Check back for more on teens and rebellion over the next two weeks.

 

Listen to today’s podcast for more insight on this topic.

The Rebellious Teen | Part 1 2013-04-30T12:54:42+00:00

Understanding My Child’s Lack of Performance w/Dr. Monika Schuelke | Part 5

2013-04-22T23:09:18+00:00

Remembering My Child is Fearfully and Wonderfully Made

We are privileged to have a special guest with us this week to discuss this important topic.

Monika Schuelke, Ph.D., is a licensed clinical psychologist who completed her undergraduate degree at Northwestern University and her graduate degrees at Nova Southeastern University.  Since 2007, she has been working for Child Provider Specialists, where she specializes in diagnostics.  She has extensive experience assessing children and adolescents with cognitive and/or learning challenges, as well as social, emotional, and/or behavioral difficulties.  Additionally, she spent 10 years in the field of Christian education and frequently uses her experiences in the classroom when working with educators to help meet the needs of children.  

Be sure to listen to today’s podcast for her expertise on this topic.

Understanding My Child’s Lack of Performance w/Dr. Monika Schuelke | Part 5 2013-04-22T23:09:18+00:00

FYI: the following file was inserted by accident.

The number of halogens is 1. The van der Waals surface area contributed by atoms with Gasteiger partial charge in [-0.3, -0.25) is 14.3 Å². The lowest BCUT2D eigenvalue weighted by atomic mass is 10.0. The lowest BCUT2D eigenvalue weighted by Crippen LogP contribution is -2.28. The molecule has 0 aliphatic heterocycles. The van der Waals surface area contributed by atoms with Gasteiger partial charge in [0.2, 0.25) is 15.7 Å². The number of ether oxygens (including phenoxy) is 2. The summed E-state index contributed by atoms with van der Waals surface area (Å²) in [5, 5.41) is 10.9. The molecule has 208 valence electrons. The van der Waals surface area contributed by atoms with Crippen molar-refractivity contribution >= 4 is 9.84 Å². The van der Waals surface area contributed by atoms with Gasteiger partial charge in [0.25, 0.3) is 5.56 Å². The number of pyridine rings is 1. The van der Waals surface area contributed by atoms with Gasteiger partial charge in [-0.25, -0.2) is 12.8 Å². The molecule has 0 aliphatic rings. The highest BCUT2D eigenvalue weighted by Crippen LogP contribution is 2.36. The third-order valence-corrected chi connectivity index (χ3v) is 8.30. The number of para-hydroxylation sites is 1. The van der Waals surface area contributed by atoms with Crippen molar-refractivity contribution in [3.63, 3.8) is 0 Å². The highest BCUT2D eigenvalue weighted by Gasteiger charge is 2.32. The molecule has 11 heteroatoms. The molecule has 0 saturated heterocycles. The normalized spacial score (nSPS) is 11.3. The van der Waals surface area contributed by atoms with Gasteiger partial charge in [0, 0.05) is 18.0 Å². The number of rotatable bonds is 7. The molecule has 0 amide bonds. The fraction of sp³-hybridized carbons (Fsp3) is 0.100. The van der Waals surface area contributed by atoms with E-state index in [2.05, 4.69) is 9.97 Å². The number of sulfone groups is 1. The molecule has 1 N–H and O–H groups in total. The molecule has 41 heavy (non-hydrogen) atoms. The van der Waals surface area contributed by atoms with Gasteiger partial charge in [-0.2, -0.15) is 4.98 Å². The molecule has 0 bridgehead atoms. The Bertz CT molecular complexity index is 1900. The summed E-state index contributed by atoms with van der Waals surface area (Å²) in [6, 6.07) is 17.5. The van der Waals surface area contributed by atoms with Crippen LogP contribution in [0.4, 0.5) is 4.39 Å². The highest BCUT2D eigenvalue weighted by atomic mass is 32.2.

Understanding My Child’s Lack of Performance w/Dr. Monika Schuelke | Part 4

2013-04-22T23:07:19+00:00

The Evaluation Process- Part #2

We are privileged to have a special guest with us this week to discuss this important topic.

Monika Schuelke, Ph.D., is a licensed clinical psychologist who completed her undergraduate degree at Northwestern University and her graduate degrees at Nova Southeastern University.  Since 2007, she has been working for Child Provider Specialists, where she specializes in diagnostics.  She has extensive experience assessing children and adolescents with cognitive and/or learning challenges, as well as social, emotional, and/or behavioral difficulties.  Additionally, she spent 10 years in the field of Christian education and frequently uses her experiences in the classroom when working with educators to help meet the needs of children.